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My mom was diagnosed with DCIS in 2003 when she was 74 year of age. My mom didn’t know that ductal carcinoma in-situ was not cancer. Dr. Silverman told my mom that she had breast cancer that was early stage and that she should undergo a lumpectomy, local radation and five years of tamoxifen.
My mom likes Dr. Silverman very much so she followed Dr. Silverman’s recommendations to a tee. My mom developed chronic atrial fibrillation a few years ago. We’ll never know for sure of course but my experience as a cancer survivor and cancer coach has taught me that heart damage is a late stage side effect of breast cancer patients who undergo local radiation.
Accurate SEER data may have changed Dr. Silverman’s recommendations.
So as you can see the article linked below points to the far reaching effects caused by the problems with breast cancer research.
My long-term cancer experience has taught me that cancer patients must practice both conventional (FDA approved) and evidence-based non-conventional cancer therapies. Please watch the free webinar linked on the right of this page.
“Twenty percent of breast cancer patients who receive radiation after they undergo breast-conserving surgery may not have their radiation treatments recorded in a federal database known as the Surveillance Epidemiology and End Results (SEER) registry, according to a new study. This could spell trouble for researchers who hope to examine patterns of cancer treatment from the data.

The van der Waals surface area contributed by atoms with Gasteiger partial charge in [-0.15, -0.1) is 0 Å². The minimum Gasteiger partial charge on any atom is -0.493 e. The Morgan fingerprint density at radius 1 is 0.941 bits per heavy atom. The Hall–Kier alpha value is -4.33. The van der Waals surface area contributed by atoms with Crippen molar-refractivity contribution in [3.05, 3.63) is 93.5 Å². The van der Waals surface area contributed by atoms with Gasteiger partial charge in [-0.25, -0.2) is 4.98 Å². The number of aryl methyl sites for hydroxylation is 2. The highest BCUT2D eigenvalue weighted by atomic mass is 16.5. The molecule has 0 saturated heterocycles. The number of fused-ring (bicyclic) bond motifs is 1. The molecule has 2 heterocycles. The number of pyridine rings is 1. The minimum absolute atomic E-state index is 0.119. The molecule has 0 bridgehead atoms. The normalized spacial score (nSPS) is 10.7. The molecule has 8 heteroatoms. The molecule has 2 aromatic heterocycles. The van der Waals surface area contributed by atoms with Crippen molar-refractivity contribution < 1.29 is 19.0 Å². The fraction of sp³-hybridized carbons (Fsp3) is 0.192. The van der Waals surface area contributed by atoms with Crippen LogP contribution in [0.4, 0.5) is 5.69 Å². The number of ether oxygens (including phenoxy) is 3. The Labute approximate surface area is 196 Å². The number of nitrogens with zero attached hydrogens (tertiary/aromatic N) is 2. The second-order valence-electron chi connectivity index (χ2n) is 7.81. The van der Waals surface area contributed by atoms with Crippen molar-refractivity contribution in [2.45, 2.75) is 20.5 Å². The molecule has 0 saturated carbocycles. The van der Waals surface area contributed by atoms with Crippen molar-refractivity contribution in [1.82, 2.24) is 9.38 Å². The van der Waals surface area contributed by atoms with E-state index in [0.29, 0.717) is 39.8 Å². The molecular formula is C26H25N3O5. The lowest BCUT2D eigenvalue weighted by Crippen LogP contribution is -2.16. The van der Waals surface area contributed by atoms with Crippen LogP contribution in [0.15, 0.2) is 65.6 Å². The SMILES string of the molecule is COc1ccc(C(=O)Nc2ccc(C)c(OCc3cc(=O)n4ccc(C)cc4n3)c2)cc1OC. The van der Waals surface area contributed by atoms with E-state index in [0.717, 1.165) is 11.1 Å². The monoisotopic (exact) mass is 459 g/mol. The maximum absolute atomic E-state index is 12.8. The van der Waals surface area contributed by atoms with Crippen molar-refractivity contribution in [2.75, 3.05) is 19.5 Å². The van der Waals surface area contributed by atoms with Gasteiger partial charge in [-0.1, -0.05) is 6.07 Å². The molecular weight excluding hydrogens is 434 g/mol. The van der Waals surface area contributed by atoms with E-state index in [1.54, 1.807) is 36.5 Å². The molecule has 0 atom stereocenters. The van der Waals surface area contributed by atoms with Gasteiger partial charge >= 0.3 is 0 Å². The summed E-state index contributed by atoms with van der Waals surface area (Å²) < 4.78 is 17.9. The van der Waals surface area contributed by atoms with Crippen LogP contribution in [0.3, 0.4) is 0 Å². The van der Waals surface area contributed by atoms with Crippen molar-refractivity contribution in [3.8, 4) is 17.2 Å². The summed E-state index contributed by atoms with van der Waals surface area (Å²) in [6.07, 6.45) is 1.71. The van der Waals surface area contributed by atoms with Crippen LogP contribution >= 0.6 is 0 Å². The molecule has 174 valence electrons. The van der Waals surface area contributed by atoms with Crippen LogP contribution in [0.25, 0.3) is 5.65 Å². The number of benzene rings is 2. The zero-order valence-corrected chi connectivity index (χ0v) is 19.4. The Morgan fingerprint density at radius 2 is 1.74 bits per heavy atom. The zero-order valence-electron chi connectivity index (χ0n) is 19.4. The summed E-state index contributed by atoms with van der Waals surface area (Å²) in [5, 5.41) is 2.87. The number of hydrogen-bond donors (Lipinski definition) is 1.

In the study, a University of Michigan Comprehensive Cancer Center team compared SEER data with treatment reports from breast cancer patients in Detroit and Los Angeles. Of the 1,292 patients in both cities who said they received radiation therapy, just over 20 percent were not coded that way in the SEER database.
Researchers found that radiation treatment wasn’t correctly coded in the SEER database for 11 percent of people living in Detroit and for one-third of patients in L.A. Eeesh!
Why it matters: Previous studies based on this skewed SEER data have led researchers to conclude that women aren’t receiving radiation after breast-conserving surgery, and in turn, the medical community has stepped up the push for radiation treatment in general. But gah! Obviously, research based on inconsistent, false data could result in misleading conclusions.
Although there’s not much a breast cancer patient herself can do about these wacky data errors, it boils down to being informed and assertive as a patient. You can’t necessarily trust that official patterns and research will reflect/inform your personal experience.